Call it the Irresistible Force vs the Immovable Object as Peyton
Manning and the National Football League's top-ranked Denver offense
go toe-to-toe against Richard Sherman and the number one rated
Seattle defense in an East Rutherford, New Jersey, winter setting at
Manning, in the argument as professional football's greatest
quarterback, set NFL records for most passing yards and most
touchdown passes in a season for the 13-3 Broncos, who averaged 38
points a game.
Sherman, the trash-talking cornerback who led the NFL in
interceptions, is the face of a supremely effective Seattle defense
that limited opposition offenses to a mere 14 points a game in the
Seahawks' 13-3 campaign.
The points margin is the widest in 48 Super Bowls and fuels
speculation on whether either team can impose their will.
Profiles of those impressive opposing units set up a fascinating
study of strength against strength in a game where Denver is rated a
Gunning to become the first starting quarterback to win Super Bowl
titles with two different teams, following an NFL title with the
Indianapolis Colts, Manning has a brilliant quartet of receivers to
The cerebral quarterback, renowned for figuring out the best options
against a defense in the moments prior to the snap, has been an
equal opportunity thrower.
Targets Demaryius Thomas, Eric Decker, Wes Welker and tight end
Julius Thomas have each caught at least 60 passes and registered at
least 10 touchdowns.
As daunting as those combinations are, they are up against the most
formidable part of Seattle's stifling defense.
Sherman and fellow Pro Bowlers Earl Thomas and Kam Chancellor at
safety, along with cornerback Byron Maxwell, often dare quarterbacks
to throw their way with tight man-to-man coverage confident in their
own ball-hawking skills.
A classic drop-back quarterback, Manning uses his quick mind and
quick release to stay a beat ahead of pass-rushers and after Denver
led the regular season in fewest sacks allowed, he has not been
sacked once this postseason.
Seattle uses a deep rotation of defensive linemen, including sack
leaders Michael Bennett and Cliff Avril, to apply pressure.
Making Manning uncomfortable is a Seattle goal.
"It's really about his timing," said Seahawks coach Pete Carroll.
"He's so quick with the football and his decision-making is so
precise, that the ball's just not in his hands long enough to get
there, for the most part.
"We can't give into that. We have to rush the passer, we have to try
to get him off the spot, we have to try to move him, and to get that
done, we're going to have to cover them (receivers) very well."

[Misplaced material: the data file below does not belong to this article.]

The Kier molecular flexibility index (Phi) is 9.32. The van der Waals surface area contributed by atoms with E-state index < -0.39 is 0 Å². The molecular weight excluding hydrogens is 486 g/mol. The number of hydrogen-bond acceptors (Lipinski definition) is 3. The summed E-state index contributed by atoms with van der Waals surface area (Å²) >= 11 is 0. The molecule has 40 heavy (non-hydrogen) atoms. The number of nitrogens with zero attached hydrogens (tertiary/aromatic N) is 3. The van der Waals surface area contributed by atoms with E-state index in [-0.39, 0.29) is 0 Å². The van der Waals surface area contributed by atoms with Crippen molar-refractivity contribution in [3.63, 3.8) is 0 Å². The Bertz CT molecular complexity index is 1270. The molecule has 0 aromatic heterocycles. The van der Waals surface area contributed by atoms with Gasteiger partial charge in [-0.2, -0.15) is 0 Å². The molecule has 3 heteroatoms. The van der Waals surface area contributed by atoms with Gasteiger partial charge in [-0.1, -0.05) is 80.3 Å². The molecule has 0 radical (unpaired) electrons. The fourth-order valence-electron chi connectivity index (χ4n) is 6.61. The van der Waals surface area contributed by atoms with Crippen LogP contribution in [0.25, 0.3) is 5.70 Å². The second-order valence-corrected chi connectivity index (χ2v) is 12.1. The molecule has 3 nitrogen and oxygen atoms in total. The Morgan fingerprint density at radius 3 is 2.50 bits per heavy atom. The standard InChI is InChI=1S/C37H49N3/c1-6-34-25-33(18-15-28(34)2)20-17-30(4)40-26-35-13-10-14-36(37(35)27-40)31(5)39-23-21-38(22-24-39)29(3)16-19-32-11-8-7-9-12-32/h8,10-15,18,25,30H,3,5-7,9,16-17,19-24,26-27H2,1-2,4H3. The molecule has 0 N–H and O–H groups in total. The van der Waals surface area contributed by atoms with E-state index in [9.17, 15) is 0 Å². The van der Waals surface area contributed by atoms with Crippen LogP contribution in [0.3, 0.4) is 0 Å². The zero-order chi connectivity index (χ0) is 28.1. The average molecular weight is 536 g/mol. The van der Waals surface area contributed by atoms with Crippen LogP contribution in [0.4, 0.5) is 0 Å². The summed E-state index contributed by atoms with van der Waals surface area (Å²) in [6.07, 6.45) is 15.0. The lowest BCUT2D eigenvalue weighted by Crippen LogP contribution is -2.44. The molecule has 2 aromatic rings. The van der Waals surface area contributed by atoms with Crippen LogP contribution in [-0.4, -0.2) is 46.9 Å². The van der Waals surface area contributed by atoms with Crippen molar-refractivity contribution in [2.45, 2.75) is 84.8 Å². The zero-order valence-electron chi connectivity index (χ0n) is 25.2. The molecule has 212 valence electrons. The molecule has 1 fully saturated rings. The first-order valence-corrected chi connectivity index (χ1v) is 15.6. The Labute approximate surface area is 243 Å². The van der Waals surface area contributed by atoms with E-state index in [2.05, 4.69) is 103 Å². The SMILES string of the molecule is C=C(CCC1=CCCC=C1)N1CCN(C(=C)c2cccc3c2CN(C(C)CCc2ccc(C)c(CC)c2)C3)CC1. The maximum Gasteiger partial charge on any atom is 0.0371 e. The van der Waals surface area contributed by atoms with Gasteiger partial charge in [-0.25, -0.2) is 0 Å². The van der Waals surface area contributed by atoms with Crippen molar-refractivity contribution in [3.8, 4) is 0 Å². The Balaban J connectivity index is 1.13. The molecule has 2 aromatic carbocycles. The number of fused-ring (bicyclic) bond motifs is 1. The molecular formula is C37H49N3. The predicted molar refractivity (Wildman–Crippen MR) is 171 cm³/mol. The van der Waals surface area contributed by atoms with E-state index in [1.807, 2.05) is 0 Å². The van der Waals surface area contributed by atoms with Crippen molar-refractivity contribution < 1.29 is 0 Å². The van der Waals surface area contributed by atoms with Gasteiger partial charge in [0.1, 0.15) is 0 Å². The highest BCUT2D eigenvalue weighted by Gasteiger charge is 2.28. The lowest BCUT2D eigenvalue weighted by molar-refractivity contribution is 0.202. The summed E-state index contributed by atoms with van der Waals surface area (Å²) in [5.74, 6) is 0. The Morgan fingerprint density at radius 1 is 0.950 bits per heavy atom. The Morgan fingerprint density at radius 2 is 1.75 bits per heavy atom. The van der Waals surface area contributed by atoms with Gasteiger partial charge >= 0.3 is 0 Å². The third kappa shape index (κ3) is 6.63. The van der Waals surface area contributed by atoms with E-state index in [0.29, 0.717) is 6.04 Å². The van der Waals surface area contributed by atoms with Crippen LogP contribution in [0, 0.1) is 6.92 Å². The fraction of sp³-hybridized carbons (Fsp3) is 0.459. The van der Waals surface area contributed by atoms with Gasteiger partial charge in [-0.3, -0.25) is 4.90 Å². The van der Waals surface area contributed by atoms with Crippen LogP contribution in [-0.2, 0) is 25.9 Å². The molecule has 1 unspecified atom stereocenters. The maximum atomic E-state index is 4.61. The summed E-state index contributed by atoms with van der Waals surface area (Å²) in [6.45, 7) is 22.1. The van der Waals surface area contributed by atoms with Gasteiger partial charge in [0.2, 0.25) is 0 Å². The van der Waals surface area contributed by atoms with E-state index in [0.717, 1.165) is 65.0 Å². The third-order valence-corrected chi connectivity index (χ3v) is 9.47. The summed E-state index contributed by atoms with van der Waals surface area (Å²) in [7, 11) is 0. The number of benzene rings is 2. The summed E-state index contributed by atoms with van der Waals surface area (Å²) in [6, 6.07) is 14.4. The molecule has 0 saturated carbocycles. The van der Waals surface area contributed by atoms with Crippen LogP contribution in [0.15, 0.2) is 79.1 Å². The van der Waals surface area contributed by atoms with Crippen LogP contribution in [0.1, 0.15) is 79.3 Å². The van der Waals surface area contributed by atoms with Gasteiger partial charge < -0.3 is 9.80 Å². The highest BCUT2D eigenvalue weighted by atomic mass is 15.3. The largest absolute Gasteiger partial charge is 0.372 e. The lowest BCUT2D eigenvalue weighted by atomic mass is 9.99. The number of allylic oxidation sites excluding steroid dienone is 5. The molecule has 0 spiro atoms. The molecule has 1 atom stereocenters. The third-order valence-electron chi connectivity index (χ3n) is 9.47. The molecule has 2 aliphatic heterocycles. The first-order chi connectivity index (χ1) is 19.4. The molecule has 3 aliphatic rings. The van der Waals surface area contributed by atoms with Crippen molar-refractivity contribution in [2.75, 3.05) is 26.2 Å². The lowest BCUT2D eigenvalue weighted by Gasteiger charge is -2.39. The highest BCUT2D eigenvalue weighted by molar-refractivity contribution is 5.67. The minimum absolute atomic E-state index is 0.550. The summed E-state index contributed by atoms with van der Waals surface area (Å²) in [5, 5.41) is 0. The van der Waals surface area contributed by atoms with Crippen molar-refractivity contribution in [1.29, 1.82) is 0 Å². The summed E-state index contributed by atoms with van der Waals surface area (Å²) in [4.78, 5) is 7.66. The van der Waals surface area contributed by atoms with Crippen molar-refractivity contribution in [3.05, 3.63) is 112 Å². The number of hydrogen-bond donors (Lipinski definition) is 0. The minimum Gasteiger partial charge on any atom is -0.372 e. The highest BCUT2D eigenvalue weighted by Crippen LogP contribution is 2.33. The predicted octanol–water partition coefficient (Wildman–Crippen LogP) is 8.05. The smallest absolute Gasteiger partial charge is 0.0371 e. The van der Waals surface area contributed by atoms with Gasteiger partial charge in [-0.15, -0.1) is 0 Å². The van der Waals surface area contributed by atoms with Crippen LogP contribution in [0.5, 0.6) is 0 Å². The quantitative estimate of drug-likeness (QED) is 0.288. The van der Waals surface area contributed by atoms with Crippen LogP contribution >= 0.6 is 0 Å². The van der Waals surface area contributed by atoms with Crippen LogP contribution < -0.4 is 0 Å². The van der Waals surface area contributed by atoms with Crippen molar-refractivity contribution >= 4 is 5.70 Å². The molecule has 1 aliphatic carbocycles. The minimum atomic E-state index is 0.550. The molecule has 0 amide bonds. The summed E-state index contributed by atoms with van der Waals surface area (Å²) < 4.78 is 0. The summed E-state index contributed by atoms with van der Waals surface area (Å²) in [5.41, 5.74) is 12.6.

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Weather conditions and officiating could impact the tantalizing
While seasonable temperatures have been forecast for Sunday, the strength of winds that often swirl around the stadium built on
swamplands is a wild card.
Gusting winds could impair Manning, whose arm strength is not of the
highest order, drawing Sherman to comment on the wobbly "ducks" that
the Broncos quarterback sometimes throws.
A closely called game in which officials crack down on overly
physical play, could cost the super aggressive play of Seattle
When Seattle has the ball, second-year quarterback Russell Wilson
manages a ball-control attack but is capable of producing a big play
with his skills as a scrambler and has tied for the most wins ever
by an NFL quarterback in his first two seasons.
The go-to man is bruising running back Marshawn Lynch, who after an
uncomfortable week fidgeting and ducking from the glare of media
attention will finally get to do what comes naturally for him — run
with the ball.
Lynch's power runs set up throws by Russell to a solid crew of
receivers including Golden Tate, Doug Baldwin, Jermaine Kearse and
big-play threat Percy Harvin.
Harvin, signed to a $67 million contract before the season, has
played in parts of just two games for Seattle due to injuries but is
raring to go, and hopes to pay dividends in the Super Bowl as a
receiver, runner and kick returner.
Both teams are dangerous on special teams, with Seattle holding an
edge, and a long kickoff or punt return could sway the balance in
what many observers expect to be a taut battle.
"The number one scoring offense against the number one scoring
defense. The running game of Seattle versus the passing of the
Broncos," Gil Brandt, the former longtime personnel chief of the
Dallas Cowboys, summarized when asked by Reuters to evaluate the
Brandt said chilled fans might get to see a Super Bowl first on
"This might be the first overtime game we ever play," he concluded.
(Editing by Gene Cherry)
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